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Rewriting Reagan -- again

| Monday, July 28, 2008

Barack Obama was way too pro-Reagan during an interview earlier this year with the Reno Gazette-Journal's editorial board, according to Paul Krugman, professor of economics and international affairs at Princeton University and twice-weekly columnist at The New York Times.

"Ronald Reagan changed the trajectory of America in a way that Richard Nixon did not and in a way that Bill Clinton did not," said Obama, asserting that Reagan offered a "sense of dynamism and entrepreneurship that had been missing" in American politics.

Obama's statement hardly seems controversial, given that Ronald Reagan unmistakably changed the course of the United States and considering the weak sense of dynamism and entrepreneurship that was manifestly on display in Reagan's four immediate predecessors --- Johnson, Nixon, Ford and Carter.

Nonetheless, "the furor over Barack Obama's praise for Ronald Reagan is not, as some think, overblown," asserted Krugman. "The fact is that how we talk about the Reagan era still matters immensely for American politics."

What matters, immensely, to Krugman is that Reagan's political and economic accomplishments be denied.

"Bill Clinton knew that in 1991, when he began his presidential campaign," stated Krugman, pointing with approval to a particular campaign pronouncement by Clinton regarding the impact of the Reagan presidency: "The Reagan-Bush years," declared Clinton, "have exalted private gain over public obligation, special interests over the common good, wealth and fame over work and family. The 1980s ushered in a Gilded Age of greed and selfishness, of irresponsibility and excess, and of neglect."

In contrast, Obama stated in the Reno interview that Reagan "tapped into what people were already feeling," and what they were feeling was that "government had grown and grown but there wasn't much sense of accountability in terms of how it was operating."

The New York Observer reported that Hillary Clinton's supporters were "stupefied by Obama's Reagan comments." Similarly, Representative Barney Frank of Massachusetts announced that he was "stupefied by the comments" and found it "baffling" that Obama would say such things about Reagan.

"The best line came from an angry Representative Corrine Brown of Florida," said the Observer. "'Every time I see a homeless person I think about Ronald Reagan,' she said. 'It is very important that young people know about this history.'"

Asked Krugman regarding Obama's comments on Reagan, "But where in his remarks was the clear declaration that Reaganomics failed• For it did fail."

While "the rich got much richer, there was little sustained economic improvement for most Americans" during the Reagan years, 1981 to 1989, Krugman argued.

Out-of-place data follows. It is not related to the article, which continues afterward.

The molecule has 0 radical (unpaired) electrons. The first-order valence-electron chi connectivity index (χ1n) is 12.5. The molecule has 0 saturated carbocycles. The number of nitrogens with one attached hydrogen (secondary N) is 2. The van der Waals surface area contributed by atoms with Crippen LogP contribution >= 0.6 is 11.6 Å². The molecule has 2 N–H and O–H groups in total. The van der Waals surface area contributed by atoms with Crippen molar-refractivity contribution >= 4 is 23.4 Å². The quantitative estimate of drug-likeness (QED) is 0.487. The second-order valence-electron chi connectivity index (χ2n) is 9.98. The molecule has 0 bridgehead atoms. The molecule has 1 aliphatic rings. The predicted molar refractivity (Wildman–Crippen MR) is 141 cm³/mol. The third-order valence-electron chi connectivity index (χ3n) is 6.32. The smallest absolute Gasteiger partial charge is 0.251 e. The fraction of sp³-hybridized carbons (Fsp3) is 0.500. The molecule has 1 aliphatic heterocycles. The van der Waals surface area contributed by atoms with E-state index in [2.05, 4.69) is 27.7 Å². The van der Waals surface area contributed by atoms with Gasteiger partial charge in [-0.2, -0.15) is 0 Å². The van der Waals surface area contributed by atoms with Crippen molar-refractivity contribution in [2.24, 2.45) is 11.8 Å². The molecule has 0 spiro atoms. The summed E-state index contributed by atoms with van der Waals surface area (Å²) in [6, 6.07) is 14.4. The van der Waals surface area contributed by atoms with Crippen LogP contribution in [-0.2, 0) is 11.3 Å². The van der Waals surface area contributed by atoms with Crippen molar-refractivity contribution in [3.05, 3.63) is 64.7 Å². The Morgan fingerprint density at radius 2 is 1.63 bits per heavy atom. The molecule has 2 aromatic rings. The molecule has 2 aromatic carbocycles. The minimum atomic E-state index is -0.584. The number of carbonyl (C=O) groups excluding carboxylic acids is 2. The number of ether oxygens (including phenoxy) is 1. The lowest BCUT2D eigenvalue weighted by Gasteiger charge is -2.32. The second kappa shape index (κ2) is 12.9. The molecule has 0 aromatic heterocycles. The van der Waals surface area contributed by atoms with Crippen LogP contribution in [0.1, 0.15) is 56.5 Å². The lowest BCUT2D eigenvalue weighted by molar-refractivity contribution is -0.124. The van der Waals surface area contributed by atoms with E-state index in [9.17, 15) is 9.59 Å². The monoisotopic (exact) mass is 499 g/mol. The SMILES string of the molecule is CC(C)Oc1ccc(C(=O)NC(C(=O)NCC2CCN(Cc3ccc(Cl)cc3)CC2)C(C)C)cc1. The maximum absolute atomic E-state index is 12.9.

In fact, a 1990 Bureau of the Census study shows that all income groups realized income gains from 1980 to 1989. More significantly, regarding upward mobility between income groups, a Treasury Department study shows that 86 percent of households in the poorest income quintile in 1979 had moved into higher income quintiles by 1989.

The median income, adjusted for inflation, of black households increased by 17 percent between 1982 and 1989, reversing a 10 percent decline from 1978 to 1982.

Additionally, the inflation rate in 1980 was 13.5 percent, a jump in the cost of living that's least affordable for those at the bottom. By 1983 and 1986, respectively, the inflation rate had dropped to 3.2 percent and 1.9 percent.

The prime interest rate, 15.27 percent in 1980, was reduced to 9.32 percent by 1988.

The unemployment rate in the civilian labor force, rising to 7.1 percent in 1980, was cut to 5.5 percent by 1988, a decline that disproportionately benefited the lowest income households.

Measured in terms of total national output, a -0.2 percent decline in real (adjusted for inflation) GDP in 1980 was reversed to a 4.2 percent growth rate by 1988.

All told, with more jobs and lower inflation, the price-adjusted income of the poorest fifth of U.S. households increased by 12 percent in the 1980s, reversing a 17 percent slide between 1979 and 1983 before the economic recovery of the Reagan era kicked in.

For the overall economy prior to the Reagan period, the Bureau of Labor Statistics reports that wages increased by 35 percent from 1977 to 1981 while prices jumped by 49 percent, producing an average drop of 14 percent in the purchasing power of American paychecks.

Bottom line, Obama basically had it right about Reagan. Unfortunately, his prescription of higher taxes for economic recovery is the exact opposite of what worked in the 1980s.

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